It takes a bold brand to admit it “got it wrong” and an even bolder marketer to declare this via a major marketing push.
But following an acknowledgment, a new brand platform and big brand campaign, the auto giant FCA Australia is on the up.
Having gone from selling nearly 35,000 cars in its peak 2014 year, down to 5524, the Fiat Chrysler Automobiles-owned car brand knew it needed a radical business transformation.
Melbourne-based US-native Tom Noble, who oversees marketing and communications at FCA Australia, spanning all marketing for Jeep, Fiat, Alfa Romeo and Chrysler brands in the Australian market, arrived in February 2020 and said it was clear the business had to “stop the decline”.
He was one of the new executive team that worked together to address the challenges and overhaul the strategy – which included a new marketing campaign and a new “I’m In” brand platform.
“While we had sold a lot of cars, unfortunately we sometimes didn’t provide the after sales care that we really needed to, so customers had problems,” he said.
“Whether it was because the prices of parts were too expensive or the service wasn’t good enough, we had to turn the negative conversation around Jeep into a positive one.”
Mr Noble previously ran marketing for the Mini car brand in the US, headed up Adidas global brand communications, and worked with the Nike brand. He also worked with local brands BMW Australia and the Australian Football League.
“Jeep is one of those iconic brands where there is a big community around it. It’s an emotional relationship that people have with their Jeep and when we didn’t get it right we were betraying that emotion and those positive feelings,” he said.
Mr Noble, who also worked at US ad agency Wieden + Kennedy, as well as at Saatchi & Saatchi New York, said the brand’s first step was to acknowledge there was an issue, empathise with the people who had the problem and put a plan in place to fix it.
Jeep got to work on repricing parts, adding lifetime roadside assist, a capped price service program, and increasing customer service and technical support. They then set about amplifying these actions across marketing to let people know they were listening.
This saw a large scale TV ad campaign roll out in June 2020 with its long-term ad agency Cummins&Partners.
Addressing the fact head on, that in some cases owning a Jeep wasn’t as enjoyable as driving one, Jeep was determined to fix it. The brand hijacked the well-loved “I bought a Jeep” ad campaign from 2012. Complete with original actors from the first ad, Jeep revived the classic slogan while also admitting mistakes and how it was fixing them.
“We didn’t have to start from zero. We used the awesome assets that people remembered, changed direction by admitting we sometimes got it wrong and were fixing it. That ad helped turn the business around in literally six months,” Mr Noble said.
“We were one of the few car brands that sold more cars in 2020 than 2019. So right in the middle of Covid, we went in the opposite direction of the market and outperformed; seeing a 20 per cent or so improvement over where everybody else was.”
Mr Noble said there was no typical writing a traditional brief for its ad agency, but more of a jumping into a crisis management point of view. He added that explaining to the global team that it needed to spend money on ads to acknowledge the fact that it didn’t always get it right, was an interesting conversation.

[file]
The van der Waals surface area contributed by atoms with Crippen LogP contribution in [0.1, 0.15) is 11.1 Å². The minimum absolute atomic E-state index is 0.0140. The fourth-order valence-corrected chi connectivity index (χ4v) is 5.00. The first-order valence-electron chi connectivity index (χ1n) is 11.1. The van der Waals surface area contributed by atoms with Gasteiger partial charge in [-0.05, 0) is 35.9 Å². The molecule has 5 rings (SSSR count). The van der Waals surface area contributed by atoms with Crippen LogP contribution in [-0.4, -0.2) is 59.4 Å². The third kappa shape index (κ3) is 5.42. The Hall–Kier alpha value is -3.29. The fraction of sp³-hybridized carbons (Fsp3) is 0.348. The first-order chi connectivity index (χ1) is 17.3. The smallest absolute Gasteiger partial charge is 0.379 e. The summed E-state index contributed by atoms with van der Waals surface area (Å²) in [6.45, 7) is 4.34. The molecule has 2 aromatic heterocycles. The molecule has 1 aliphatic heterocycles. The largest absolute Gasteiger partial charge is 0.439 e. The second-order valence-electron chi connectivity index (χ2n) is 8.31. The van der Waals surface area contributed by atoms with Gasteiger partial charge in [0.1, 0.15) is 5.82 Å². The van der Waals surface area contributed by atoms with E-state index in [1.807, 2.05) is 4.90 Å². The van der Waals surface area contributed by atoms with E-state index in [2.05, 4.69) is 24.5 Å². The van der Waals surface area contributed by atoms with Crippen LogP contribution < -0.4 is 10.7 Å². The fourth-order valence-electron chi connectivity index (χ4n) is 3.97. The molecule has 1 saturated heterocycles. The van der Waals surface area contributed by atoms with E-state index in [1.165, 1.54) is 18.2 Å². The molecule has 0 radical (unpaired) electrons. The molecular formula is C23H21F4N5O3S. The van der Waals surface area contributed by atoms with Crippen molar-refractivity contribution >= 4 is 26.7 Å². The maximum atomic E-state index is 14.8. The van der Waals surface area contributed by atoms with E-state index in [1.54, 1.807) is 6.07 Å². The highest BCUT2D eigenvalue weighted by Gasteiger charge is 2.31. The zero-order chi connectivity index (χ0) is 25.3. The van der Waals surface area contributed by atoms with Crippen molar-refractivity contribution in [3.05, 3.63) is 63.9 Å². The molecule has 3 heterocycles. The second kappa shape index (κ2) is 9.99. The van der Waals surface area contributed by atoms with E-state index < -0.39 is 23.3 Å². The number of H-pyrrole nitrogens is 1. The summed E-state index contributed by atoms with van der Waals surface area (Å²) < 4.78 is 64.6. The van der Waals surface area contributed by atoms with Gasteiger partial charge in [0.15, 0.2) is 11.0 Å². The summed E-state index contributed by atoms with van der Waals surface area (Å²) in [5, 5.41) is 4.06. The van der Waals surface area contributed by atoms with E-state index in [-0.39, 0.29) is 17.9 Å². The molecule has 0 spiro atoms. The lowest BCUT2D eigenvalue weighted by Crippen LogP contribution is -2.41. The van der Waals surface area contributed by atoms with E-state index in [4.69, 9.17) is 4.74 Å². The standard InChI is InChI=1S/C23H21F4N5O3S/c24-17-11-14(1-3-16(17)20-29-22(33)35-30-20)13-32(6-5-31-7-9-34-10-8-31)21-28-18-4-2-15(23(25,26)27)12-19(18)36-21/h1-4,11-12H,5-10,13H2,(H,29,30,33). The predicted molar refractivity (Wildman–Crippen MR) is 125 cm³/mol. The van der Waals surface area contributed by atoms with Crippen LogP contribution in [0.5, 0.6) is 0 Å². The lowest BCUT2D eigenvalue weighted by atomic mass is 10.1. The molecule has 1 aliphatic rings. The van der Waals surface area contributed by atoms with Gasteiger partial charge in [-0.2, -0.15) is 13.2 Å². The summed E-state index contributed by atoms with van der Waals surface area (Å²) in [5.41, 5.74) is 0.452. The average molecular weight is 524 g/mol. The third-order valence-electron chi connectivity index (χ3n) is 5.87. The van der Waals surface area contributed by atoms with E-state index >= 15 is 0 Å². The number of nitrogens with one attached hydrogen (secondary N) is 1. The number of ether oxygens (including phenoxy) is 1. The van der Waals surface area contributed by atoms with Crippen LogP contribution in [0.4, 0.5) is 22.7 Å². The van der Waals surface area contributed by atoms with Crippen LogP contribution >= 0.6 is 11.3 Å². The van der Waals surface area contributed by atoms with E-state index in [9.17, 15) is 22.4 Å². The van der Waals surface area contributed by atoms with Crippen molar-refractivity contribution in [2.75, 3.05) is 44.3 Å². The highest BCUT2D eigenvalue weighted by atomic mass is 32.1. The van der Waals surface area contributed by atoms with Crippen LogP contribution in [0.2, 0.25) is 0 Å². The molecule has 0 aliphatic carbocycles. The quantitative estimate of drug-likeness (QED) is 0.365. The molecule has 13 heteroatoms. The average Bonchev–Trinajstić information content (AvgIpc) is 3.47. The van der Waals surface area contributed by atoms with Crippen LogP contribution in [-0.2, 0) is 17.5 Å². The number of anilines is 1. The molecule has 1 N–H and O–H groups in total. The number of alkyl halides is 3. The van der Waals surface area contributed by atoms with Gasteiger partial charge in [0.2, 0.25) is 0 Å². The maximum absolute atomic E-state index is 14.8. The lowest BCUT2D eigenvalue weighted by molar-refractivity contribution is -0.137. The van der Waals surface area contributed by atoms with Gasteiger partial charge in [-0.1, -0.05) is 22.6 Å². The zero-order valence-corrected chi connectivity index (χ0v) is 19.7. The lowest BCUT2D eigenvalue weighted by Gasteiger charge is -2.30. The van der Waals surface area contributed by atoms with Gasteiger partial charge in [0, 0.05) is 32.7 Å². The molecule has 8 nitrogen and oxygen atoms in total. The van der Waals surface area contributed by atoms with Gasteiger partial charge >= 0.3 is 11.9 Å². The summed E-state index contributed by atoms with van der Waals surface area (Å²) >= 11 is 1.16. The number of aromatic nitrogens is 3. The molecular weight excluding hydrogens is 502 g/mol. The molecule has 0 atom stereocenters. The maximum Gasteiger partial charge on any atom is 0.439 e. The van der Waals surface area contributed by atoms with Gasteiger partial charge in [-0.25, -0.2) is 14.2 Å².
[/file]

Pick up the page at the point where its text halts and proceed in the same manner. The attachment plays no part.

“We needed to stop the decline,” he said. “We could have gone out and run ads saying ‘hey we fixed the problem and it’s better come on in’, but the challenge was, how long before the business is ready for us to be able to communicate those changes?”
Almost a year after the successful old school ad revival, in May 2021 Jeep launched its pandemic-spawned Working Far From Home (WFFH) promotional experiential activation which gave adventurous Aussies the chance to work from its specially designed Spacecube. With the Spacecube in a remote part of Tasmania, accessible only by the most capable of 4×4 vehicles, Mr Noble said the WFFH competition exceeded expectations, gaining double the amount of entries expected, with more than 4000 people creating impressive video entries.
In the final of three major marketing moves in 18 months, in May this year Jeep rolled out a big brand campaign, “Jeep Wave”.
The ad featured Australian actor Jack Thompson who showcased the significance of the “wave” between passing Jeep drivers. The picturesque outback escapism-style campaign, matched with mellow guitar tunes, reflects the brand sentiment and acknowledgment that “you’re one of us”, continuing the brand’s mission to prove its support to customers.
Mr Noble is adamant Jeep could not have jumped straight into such an emotive – more cinematic-style – ad like that without addressing the issues in the “I bought a Jeep” revamp.
Despite spending 18 per cent less in media in 2021 vs 2020, Mr Noble said the wave campaign resulted in a 23 per cent higher order intake, 10 per cent more inquiries to dealers and 6 per cent more traffic to its website.
Overall, thanks to its business transformation, which has been reinforced with a trio of marketing moves, Jeep sales were up 49 per cent vs industry growth of 26 per cent in 2021.
Organic search has also steadily been accelerating and Mr Noble said significant growth in brand health has been clear with consumer quality ratings up four percentage points or 67 per cent (YouGov).
“Brand reputation, trust scores, recommend scores: all of these are all heading in the upper right of the graph and you do see a spike around every time we run our ads which shows we are heading in the right direction,” he said.